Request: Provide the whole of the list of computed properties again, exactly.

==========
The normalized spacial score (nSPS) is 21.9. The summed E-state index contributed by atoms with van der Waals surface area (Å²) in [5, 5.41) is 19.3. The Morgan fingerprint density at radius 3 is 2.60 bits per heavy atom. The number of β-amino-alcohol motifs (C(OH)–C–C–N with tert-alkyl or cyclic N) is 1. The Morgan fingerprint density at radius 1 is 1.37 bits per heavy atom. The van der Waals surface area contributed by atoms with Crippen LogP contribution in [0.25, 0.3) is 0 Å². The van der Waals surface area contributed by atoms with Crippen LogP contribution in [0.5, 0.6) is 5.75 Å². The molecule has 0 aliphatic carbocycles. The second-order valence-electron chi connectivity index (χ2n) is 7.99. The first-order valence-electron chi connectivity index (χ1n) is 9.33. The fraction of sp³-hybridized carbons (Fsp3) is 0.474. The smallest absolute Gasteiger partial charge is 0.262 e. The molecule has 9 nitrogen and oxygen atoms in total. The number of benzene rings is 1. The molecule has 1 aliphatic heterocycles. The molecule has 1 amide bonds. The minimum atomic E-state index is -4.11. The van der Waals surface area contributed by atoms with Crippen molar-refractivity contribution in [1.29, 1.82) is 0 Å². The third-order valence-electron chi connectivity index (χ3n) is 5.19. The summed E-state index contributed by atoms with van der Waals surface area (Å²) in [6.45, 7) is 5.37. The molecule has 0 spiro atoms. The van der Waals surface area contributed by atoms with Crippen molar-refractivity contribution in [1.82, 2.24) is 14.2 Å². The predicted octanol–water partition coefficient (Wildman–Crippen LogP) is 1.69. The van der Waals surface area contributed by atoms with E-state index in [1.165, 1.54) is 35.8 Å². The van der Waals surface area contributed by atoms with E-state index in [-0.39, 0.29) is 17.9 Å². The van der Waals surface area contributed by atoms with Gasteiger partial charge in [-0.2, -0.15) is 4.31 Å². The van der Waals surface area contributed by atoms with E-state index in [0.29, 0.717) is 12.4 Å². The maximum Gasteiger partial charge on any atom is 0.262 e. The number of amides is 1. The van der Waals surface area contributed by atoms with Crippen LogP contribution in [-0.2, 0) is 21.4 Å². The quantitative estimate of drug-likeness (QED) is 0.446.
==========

The normalized spacial score (nSPS) is 21.9. The summed E-state index contributed by atoms with van der Waals surface area (Å²) in [5, 5.41) is 19.3. The Morgan fingerprint density at radius 3 is 2.60 bits per heavy atom. The number of β-amino-alcohol motifs (C(OH)–C–C–N with tert-alkyl or cyclic N) is 1. The Morgan fingerprint density at radius 1 is 1.37 bits per heavy atom. The van der Waals surface area contributed by atoms with Crippen LogP contribution in [0.25, 0.3) is 0 Å². The van der Waals surface area contributed by atoms with Crippen LogP contribution in [0.5, 0.6) is 5.75 Å². The molecule has 0 aliphatic carbocycles. The second-order valence-electron chi connectivity index (χ2n) is 7.99. The first-order valence-electron chi connectivity index (χ1n) is 9.33. The fraction of sp³-hybridized carbons (Fsp3) is 0.474. The smallest absolute Gasteiger partial charge is 0.262 e. The molecule has 9 nitrogen and oxygen atoms in total. The number of benzene rings is 1. The molecule has 1 aliphatic heterocycles. The molecule has 1 amide bonds. The minimum atomic E-state index is -4.11. The van der Waals surface area contributed by atoms with Crippen molar-refractivity contribution in [1.29, 1.82) is 0 Å². The third-order valence-electron chi connectivity index (χ3n) is 5.19. The summed E-state index contributed by atoms with van der Waals surface area (Å²) in [6.45, 7) is 5.37. The molecule has 0 spiro atoms. The van der Waals surface area contributed by atoms with Crippen molar-refractivity contribution in [1.82, 2.24) is 14.2 Å². The predicted octanol–water partition coefficient (Wildman–Crippen LogP) is 1.69. The van der Waals surface area contributed by atoms with E-state index in [1.165, 1.54) is 35.8 Å². The van der Waals surface area contributed by atoms with E-state index in [-0.39, 0.29) is 17.9 Å². The van der Waals surface area contributed by atoms with Gasteiger partial charge in [-0.2, -0.15) is 4.31 Å². The van der Waals surface area contributed by atoms with E-state index in [0.29, 0.717) is 12.4 Å². The maximum Gasteiger partial charge on any atom is 0.262 e. The number of amides is 1. The van der Waals surface area contributed by atoms with Crippen LogP contribution in [-0.2, 0) is 21.4 Å². The quantitative estimate of drug-likeness (QED) is 0.446.